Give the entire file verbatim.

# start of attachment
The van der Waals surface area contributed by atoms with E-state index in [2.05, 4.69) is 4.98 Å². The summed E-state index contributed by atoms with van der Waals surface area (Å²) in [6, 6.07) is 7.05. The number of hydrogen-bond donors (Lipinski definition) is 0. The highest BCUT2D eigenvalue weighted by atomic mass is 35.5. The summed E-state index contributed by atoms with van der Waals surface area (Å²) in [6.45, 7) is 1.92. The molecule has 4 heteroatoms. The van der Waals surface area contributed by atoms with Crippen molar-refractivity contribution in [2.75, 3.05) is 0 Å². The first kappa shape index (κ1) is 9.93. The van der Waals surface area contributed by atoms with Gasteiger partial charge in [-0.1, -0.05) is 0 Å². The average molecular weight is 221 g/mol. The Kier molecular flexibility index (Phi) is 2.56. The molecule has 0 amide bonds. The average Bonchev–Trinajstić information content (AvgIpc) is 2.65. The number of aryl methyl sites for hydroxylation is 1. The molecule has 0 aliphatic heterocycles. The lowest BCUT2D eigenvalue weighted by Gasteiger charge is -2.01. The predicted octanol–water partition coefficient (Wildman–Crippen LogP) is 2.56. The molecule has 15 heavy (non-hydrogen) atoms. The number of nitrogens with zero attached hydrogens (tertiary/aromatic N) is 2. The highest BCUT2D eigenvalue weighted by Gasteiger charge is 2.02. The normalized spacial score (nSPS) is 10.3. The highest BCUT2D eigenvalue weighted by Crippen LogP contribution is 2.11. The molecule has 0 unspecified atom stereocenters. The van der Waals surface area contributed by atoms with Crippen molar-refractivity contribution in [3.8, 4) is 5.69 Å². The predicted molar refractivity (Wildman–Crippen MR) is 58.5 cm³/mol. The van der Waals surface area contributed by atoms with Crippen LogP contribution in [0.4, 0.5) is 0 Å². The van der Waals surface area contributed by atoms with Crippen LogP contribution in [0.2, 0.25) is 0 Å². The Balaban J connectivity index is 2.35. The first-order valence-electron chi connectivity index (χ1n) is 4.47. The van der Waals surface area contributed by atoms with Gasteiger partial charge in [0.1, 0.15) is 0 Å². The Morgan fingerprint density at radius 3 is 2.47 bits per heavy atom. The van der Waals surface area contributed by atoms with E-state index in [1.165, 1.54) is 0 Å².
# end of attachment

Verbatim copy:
The van der Waals surface area contributed by atoms with E-state index in [2.05, 4.69) is 4.98 Å². The summed E-state index contributed by atoms with van der Waals surface area (Å²) in [6, 6.07) is 7.05. The number of hydrogen-bond donors (Lipinski definition) is 0. The highest BCUT2D eigenvalue weighted by atomic mass is 35.5. The summed E-state index contributed by atoms with van der Waals surface area (Å²) in [6.45, 7) is 1.92. The molecule has 4 heteroatoms. The van der Waals surface area contributed by atoms with Crippen molar-refractivity contribution in [2.75, 3.05) is 0 Å². The first kappa shape index (κ1) is 9.93. The van der Waals surface area contributed by atoms with Gasteiger partial charge in [-0.1, -0.05) is 0 Å². The average molecular weight is 221 g/mol. The Kier molecular flexibility index (Phi) is 2.56. The molecule has 0 amide bonds. The average Bonchev–Trinajstić information content (AvgIpc) is 2.65. The number of aryl methyl sites for hydroxylation is 1. The molecule has 0 aliphatic heterocycles. The lowest BCUT2D eigenvalue weighted by Gasteiger charge is -2.01. The predicted octanol–water partition coefficient (Wildman–Crippen LogP) is 2.56. The molecule has 15 heavy (non-hydrogen) atoms. The number of nitrogens with zero attached hydrogens (tertiary/aromatic N) is 2. The highest BCUT2D eigenvalue weighted by Gasteiger charge is 2.02. The normalized spacial score (nSPS) is 10.3. The highest BCUT2D eigenvalue weighted by Crippen LogP contribution is 2.11. The molecule has 0 unspecified atom stereocenters. The van der Waals surface area contributed by atoms with Crippen molar-refractivity contribution in [3.8, 4) is 5.69 Å². The predicted molar refractivity (Wildman–Crippen MR) is 58.5 cm³/mol. The van der Waals surface area contributed by atoms with Crippen LogP contribution in [0.4, 0.5) is 0 Å². The van der Waals surface area contributed by atoms with Crippen LogP contribution in [0.2, 0.25) is 0 Å². The Balaban J connectivity index is 2.35. The first-order valence-electron chi connectivity index (χ1n) is 4.47. The van der Waals surface area contributed by atoms with Gasteiger partial charge in [0.1, 0.15) is 0 Å². The Morgan fingerprint density at radius 3 is 2.47 bits per heavy atom. The van der Waals surface area contributed by atoms with E-state index in [1.165, 1.54) is 0 Å².